GUEST POST BY DAMIEN JAMES
Great art shows always seem to find me. I don’t really check the listings or catch the buzz, but if it’s a show I’m meant to see, it somehow happens and I don’t like to think too much about the mechanism at work which makes this possible â€“ whether it’s “fate,” blindness,Â or happenstance â€“ for fear that Iâ€™ll lose that mechanism. Sometimes the right person will give me the tip or I’ll be wandering around and just fall into a room full of amazing. Regardless, when I do find my way into such a show, it leaves an often indelible mark on me. Lora Fosbergâ€™s show at Linda Warren Gallery is no exception.
(Nice preamble, right?)
Liza Berkoff, a photographer whose work is worth your attention (Iâ€™ve been watching for a while now and itâ€™s been fun), told me about the show. She conspiratorially stated â€“ through email, if thatâ€™s possible â€“ that she was collaborating with Lora on three pieces.Â “I am beside myself excited,” Liza typed. I asked if I could visit the gallery while Liza and Lora were installing, and the answer â€“ again via email â€“ was given asÂ “‘yes’ with exclamation points.”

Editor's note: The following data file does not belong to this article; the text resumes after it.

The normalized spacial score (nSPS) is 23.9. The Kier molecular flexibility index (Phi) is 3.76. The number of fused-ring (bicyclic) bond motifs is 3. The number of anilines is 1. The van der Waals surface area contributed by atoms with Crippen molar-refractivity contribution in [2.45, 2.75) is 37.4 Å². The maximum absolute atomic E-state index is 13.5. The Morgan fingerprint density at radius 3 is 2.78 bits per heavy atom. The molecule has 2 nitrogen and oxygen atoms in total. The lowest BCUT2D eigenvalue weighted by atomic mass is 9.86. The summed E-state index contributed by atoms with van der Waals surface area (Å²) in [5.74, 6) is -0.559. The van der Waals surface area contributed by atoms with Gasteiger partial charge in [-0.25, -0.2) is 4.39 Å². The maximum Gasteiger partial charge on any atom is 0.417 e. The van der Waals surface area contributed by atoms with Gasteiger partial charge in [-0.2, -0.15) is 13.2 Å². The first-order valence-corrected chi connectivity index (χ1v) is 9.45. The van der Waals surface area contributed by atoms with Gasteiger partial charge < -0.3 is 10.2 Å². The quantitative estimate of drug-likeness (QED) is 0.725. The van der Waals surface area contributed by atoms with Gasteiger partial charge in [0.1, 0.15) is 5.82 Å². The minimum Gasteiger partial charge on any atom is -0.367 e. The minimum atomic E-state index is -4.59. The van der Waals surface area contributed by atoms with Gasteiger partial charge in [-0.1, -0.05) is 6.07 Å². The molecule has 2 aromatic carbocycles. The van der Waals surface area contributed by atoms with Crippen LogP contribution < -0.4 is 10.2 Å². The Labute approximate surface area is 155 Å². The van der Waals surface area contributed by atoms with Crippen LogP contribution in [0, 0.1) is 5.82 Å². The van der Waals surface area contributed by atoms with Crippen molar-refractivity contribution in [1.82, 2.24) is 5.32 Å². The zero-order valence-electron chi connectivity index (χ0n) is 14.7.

On the scheduled day, I walked into the gallery and met more people than I expected. The music was turned up and there was food and it felt very relaxed, like walking into an intimate party with friends you just know have some fascinating piece of information to impart since you last saw them. Then you remember that they are mostly strangers, so you hope they have something fascinating to say because you’ve volunteered to spend time with them. Lora Fosberg was installing the final piece, you canâ€™t fall off the floor, and Liza, along with Forsbergâ€™s paramour and the incredibly competent staff of Linda Warren were helping. Warren herself was there to offer a sort of moral support and occasional direction.
Lora Fosberg building you canâ€™t fall off the floor.
After introductions, Berkoff showed me the collaborations. All three were made with some kind of rare equilibrium which allowed each artist to completely state themselves without losing clarity. Liza’s black and white photographs are of buildings and streets given to the kind of quiet ruin we imagine our future to be made of in darker moments, dizzyingly recognizable and Cormac McCarthy-esque. On those photos, Fosberg painted and collaged her own colors and variations, wryly balancing on a tightrope between pessimism and its inverse.